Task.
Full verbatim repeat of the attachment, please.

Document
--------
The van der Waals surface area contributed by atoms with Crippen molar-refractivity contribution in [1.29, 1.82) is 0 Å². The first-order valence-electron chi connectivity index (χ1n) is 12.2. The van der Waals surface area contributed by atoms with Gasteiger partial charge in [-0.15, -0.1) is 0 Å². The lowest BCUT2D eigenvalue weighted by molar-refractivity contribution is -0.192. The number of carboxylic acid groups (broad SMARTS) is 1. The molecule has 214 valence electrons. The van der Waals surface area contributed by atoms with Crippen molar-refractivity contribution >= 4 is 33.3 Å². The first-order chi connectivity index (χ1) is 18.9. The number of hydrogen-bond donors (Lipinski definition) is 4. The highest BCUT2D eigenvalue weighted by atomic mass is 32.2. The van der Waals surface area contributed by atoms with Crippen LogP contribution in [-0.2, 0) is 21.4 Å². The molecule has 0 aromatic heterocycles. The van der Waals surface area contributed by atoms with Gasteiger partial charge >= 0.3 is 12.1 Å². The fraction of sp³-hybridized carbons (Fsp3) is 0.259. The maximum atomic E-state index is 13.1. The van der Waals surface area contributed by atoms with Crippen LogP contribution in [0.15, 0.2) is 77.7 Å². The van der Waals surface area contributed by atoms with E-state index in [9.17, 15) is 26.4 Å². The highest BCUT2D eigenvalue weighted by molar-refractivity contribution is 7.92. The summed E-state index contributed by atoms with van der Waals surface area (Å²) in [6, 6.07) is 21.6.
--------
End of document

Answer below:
The van der Waals surface area contributed by atoms with Crippen molar-refractivity contribution in [1.29, 1.82) is 0 Å². The first-order valence-electron chi connectivity index (χ1n) is 12.2. The van der Waals surface area contributed by atoms with Gasteiger partial charge in [-0.15, -0.1) is 0 Å². The lowest BCUT2D eigenvalue weighted by molar-refractivity contribution is -0.192. The number of carboxylic acid groups (broad SMARTS) is 1. The molecule has 214 valence electrons. The van der Waals surface area contributed by atoms with Crippen molar-refractivity contribution >= 4 is 33.3 Å². The first-order chi connectivity index (χ1) is 18.9. The number of hydrogen-bond donors (Lipinski definition) is 4. The highest BCUT2D eigenvalue weighted by atomic mass is 32.2. The van der Waals surface area contributed by atoms with Crippen LogP contribution in [-0.2, 0) is 21.4 Å². The molecule has 0 aromatic heterocycles. The van der Waals surface area contributed by atoms with Gasteiger partial charge >= 0.3 is 12.1 Å². The fraction of sp³-hybridized carbons (Fsp3) is 0.259. The maximum atomic E-state index is 13.1. The van der Waals surface area contributed by atoms with Crippen LogP contribution in [0.15, 0.2) is 77.7 Å². The van der Waals surface area contributed by atoms with E-state index in [9.17, 15) is 26.4 Å². The highest BCUT2D eigenvalue weighted by molar-refractivity contribution is 7.92. The summed E-state index contributed by atoms with van der Waals surface area (Å²) in [6, 6.07) is 21.6.